The etiology of LE remains elusive but increased production of IFN-α/β has been proposed as a pathogenic factor. In support of this hypothesis, IFN-α therapy of patients with nonautoimmune diseases occasionally induces SLE-like syndromes. 26-28 Our finding is therefore of considerable interest because the cellular source of IFN-α/β in DLE and SLE has been unclear. Although P-DCs has been proposed to be one source of IFN-α in SLE, a recent report showed that the number of such precursors was markedly decreased in peripheral blood of SLE patients. 29 Our results may explain this paradox, because we show that these cells have the capacity to migrate into inflamed skin in LE where they most likely produce and secrete IFN-α/β.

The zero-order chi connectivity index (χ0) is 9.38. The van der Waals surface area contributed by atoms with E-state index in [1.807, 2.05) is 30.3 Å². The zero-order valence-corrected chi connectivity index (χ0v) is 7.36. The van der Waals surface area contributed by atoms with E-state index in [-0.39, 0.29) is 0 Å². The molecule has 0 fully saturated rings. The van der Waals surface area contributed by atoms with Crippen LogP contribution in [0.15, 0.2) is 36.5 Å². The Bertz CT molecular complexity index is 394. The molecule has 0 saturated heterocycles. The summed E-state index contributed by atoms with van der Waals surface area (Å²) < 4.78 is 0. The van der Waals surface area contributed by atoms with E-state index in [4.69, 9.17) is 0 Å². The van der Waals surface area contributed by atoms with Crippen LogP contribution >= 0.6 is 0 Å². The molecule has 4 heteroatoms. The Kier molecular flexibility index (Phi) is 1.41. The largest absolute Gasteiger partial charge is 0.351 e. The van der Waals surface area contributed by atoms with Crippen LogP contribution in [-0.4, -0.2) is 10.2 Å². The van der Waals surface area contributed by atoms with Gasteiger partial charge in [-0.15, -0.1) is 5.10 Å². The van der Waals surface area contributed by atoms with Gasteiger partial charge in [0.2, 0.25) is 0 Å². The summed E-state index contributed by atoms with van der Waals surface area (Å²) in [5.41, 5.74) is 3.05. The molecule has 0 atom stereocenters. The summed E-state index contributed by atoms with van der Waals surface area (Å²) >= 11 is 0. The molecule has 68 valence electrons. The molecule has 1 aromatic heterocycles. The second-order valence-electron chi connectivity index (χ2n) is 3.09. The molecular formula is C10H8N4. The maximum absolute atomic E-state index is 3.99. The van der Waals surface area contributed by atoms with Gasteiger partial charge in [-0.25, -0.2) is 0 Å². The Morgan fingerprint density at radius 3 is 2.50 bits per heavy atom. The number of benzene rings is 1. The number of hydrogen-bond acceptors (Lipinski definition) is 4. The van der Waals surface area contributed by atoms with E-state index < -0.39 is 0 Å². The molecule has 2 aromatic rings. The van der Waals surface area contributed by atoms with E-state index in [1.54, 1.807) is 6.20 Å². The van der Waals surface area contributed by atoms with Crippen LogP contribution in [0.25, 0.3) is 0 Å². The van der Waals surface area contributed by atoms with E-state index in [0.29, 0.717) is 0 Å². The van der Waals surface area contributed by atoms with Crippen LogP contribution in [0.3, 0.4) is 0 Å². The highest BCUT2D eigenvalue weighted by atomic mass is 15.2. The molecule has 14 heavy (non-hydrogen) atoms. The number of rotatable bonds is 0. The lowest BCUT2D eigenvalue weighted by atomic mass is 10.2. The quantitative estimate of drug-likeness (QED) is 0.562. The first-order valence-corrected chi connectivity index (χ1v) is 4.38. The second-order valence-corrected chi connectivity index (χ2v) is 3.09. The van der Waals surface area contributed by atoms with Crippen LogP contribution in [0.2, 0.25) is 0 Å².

The high number of MxA+ cells in cutaneous LE lesions, contrasting our principally negative result for this IFN-α/β marker in allergic nasal mucosa, 5 suggests that inflamed skin afflicted with LE contains specific factors triggering P-DCs to produce IFN-α/β. Viruses and bacteria are known to induce P-DCs for such production in vitro, 2,7-10 and both types of pathogens have been discussed as etiological factors in LE. 30-34 Another possibility of IFN-α/β induction is the increased apoptosis of cells seen in cutaneous LE lesions. 35-37 Båve and colleagues 38 recently showed that apoptotic cells from several human cell lines combined with serum IgG from SLE patients triggered P-DCs to produce IFN-α in vitro. The underlying mechanisms remains elusive but several lines of evidence suggest that DNA molecules containing unmethylated CpG can activate human peripheral blood DCs. 39 In particular, CpG oligonucleotides, but not lipopolysaccharide or poly IC, potently triggered survival, growth, activation, and maturation of P-DCs and certain CpG sequence motifs induced IFN-α/β production in these cells (G. Hartmann, personal communication). 40 Furthermore, it has been shown that serum from SLE patients contains complexes of anti-DNA antibodies and double-stranded DNA especially effective in stimulating IFN-α production in P-DCs. 41 Whether this DNA is of human or microbial origin is unknown.